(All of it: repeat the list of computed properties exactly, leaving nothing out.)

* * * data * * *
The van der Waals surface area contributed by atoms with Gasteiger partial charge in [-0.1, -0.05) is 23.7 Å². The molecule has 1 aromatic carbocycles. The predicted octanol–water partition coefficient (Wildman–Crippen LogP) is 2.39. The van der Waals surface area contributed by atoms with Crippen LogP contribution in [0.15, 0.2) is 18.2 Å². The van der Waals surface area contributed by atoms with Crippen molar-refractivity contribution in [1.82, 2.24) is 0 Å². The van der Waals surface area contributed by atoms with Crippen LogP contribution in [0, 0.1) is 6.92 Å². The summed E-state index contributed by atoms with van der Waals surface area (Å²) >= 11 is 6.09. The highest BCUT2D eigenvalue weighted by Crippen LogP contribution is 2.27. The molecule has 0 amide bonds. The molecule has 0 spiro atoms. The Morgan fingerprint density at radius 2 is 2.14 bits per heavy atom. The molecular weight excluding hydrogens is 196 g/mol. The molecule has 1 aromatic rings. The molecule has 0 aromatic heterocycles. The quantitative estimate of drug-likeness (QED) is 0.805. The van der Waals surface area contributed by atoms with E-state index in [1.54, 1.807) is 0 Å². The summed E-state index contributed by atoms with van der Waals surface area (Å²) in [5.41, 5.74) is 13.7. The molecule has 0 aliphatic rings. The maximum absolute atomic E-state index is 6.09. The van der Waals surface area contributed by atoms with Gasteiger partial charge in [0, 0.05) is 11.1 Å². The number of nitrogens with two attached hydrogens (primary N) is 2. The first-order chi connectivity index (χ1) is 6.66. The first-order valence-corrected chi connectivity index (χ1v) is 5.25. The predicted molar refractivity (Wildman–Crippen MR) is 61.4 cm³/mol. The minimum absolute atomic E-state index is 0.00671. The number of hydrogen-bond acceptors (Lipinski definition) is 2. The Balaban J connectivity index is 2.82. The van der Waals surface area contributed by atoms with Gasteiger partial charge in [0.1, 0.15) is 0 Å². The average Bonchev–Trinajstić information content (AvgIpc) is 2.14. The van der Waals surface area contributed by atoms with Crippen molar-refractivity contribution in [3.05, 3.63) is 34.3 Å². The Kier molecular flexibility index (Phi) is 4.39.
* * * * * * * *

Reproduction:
The van der Waals surface area contributed by atoms with Gasteiger partial charge in [-0.1, -0.05) is 23.7 Å². The molecule has 1 aromatic carbocycles. The predicted octanol–water partition coefficient (Wildman–Crippen LogP) is 2.39. The van der Waals surface area contributed by atoms with Crippen LogP contribution in [0.15, 0.2) is 18.2 Å². The van der Waals surface area contributed by atoms with Crippen molar-refractivity contribution in [1.82, 2.24) is 0 Å². The van der Waals surface area contributed by atoms with Crippen LogP contribution in [0, 0.1) is 6.92 Å². The summed E-state index contributed by atoms with van der Waals surface area (Å²) >= 11 is 6.09. The highest BCUT2D eigenvalue weighted by Crippen LogP contribution is 2.27. The molecule has 0 amide bonds. The molecule has 0 spiro atoms. The Morgan fingerprint density at radius 2 is 2.14 bits per heavy atom. The molecular weight excluding hydrogens is 196 g/mol. The molecule has 1 aromatic rings. The molecule has 0 aromatic heterocycles. The quantitative estimate of drug-likeness (QED) is 0.805. The van der Waals surface area contributed by atoms with E-state index in [1.54, 1.807) is 0 Å². The summed E-state index contributed by atoms with van der Waals surface area (Å²) in [5.41, 5.74) is 13.7. The molecule has 0 aliphatic rings. The maximum absolute atomic E-state index is 6.09. The van der Waals surface area contributed by atoms with Gasteiger partial charge in [0, 0.05) is 11.1 Å². The number of nitrogens with two attached hydrogens (primary N) is 2. The first-order chi connectivity index (χ1) is 6.66. The first-order valence-corrected chi connectivity index (χ1v) is 5.25. The predicted molar refractivity (Wildman–Crippen MR) is 61.4 cm³/mol. The minimum absolute atomic E-state index is 0.00671. The number of hydrogen-bond acceptors (Lipinski definition) is 2. The Balaban J connectivity index is 2.82. The van der Waals surface area contributed by atoms with Gasteiger partial charge in [0.1, 0.15) is 0 Å². The average Bonchev–Trinajstić information content (AvgIpc) is 2.14. The van der Waals surface area contributed by atoms with Crippen molar-refractivity contribution in [3.05, 3.63) is 34.3 Å². The Kier molecular flexibility index (Phi) is 4.39.